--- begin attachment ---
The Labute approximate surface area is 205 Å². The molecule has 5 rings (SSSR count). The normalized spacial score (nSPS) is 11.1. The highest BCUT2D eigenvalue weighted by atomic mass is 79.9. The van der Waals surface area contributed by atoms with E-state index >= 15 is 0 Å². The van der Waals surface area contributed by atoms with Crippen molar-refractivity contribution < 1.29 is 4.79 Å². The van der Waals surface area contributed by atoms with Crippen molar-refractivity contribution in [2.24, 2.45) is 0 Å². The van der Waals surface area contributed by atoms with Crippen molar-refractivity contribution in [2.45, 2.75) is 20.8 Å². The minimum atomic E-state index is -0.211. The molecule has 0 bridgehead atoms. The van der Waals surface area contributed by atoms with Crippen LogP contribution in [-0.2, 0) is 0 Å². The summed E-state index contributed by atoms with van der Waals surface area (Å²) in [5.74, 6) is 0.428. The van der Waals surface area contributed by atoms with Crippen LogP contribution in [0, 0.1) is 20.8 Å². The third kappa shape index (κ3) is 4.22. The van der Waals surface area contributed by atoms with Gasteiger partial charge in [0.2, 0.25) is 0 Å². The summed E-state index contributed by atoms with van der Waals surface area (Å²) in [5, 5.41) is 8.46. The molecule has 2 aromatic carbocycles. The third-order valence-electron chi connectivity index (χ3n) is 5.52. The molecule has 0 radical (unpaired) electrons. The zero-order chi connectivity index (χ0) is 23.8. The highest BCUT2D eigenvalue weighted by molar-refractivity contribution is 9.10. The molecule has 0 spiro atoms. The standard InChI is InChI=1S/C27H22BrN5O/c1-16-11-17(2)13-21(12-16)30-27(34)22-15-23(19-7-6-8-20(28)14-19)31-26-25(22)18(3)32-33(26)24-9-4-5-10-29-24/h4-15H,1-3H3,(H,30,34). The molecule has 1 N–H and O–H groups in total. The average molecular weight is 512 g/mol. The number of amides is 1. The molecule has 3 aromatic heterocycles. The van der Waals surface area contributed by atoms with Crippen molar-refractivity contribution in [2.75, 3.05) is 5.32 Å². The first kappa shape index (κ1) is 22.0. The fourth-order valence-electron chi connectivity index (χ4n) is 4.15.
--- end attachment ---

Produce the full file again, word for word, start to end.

The Labute approximate surface area is 205 Å². The molecule has 5 rings (SSSR count). The normalized spacial score (nSPS) is 11.1. The highest BCUT2D eigenvalue weighted by atomic mass is 79.9. The van der Waals surface area contributed by atoms with E-state index >= 15 is 0 Å². The van der Waals surface area contributed by atoms with Crippen molar-refractivity contribution < 1.29 is 4.79 Å². The van der Waals surface area contributed by atoms with Crippen molar-refractivity contribution in [2.24, 2.45) is 0 Å². The van der Waals surface area contributed by atoms with Crippen molar-refractivity contribution in [2.45, 2.75) is 20.8 Å². The minimum atomic E-state index is -0.211. The molecule has 0 bridgehead atoms. The van der Waals surface area contributed by atoms with Crippen LogP contribution in [-0.2, 0) is 0 Å². The summed E-state index contributed by atoms with van der Waals surface area (Å²) in [5.74, 6) is 0.428. The van der Waals surface area contributed by atoms with Crippen LogP contribution in [0, 0.1) is 20.8 Å². The third kappa shape index (κ3) is 4.22. The van der Waals surface area contributed by atoms with Gasteiger partial charge in [0.2, 0.25) is 0 Å². The summed E-state index contributed by atoms with van der Waals surface area (Å²) in [5, 5.41) is 8.46. The molecule has 2 aromatic carbocycles. The third-order valence-electron chi connectivity index (χ3n) is 5.52. The molecule has 0 radical (unpaired) electrons. The zero-order chi connectivity index (χ0) is 23.8. The highest BCUT2D eigenvalue weighted by molar-refractivity contribution is 9.10. The molecule has 0 spiro atoms. The standard InChI is InChI=1S/C27H22BrN5O/c1-16-11-17(2)13-21(12-16)30-27(34)22-15-23(19-7-6-8-20(28)14-19)31-26-25(22)18(3)32-33(26)24-9-4-5-10-29-24/h4-15H,1-3H3,(H,30,34). The molecule has 1 N–H and O–H groups in total. The average molecular weight is 512 g/mol. The number of amides is 1. The molecule has 3 aromatic heterocycles. The van der Waals surface area contributed by atoms with Crippen molar-refractivity contribution in [2.75, 3.05) is 5.32 Å². The first kappa shape index (κ1) is 22.0. The fourth-order valence-electron chi connectivity index (χ4n) is 4.15.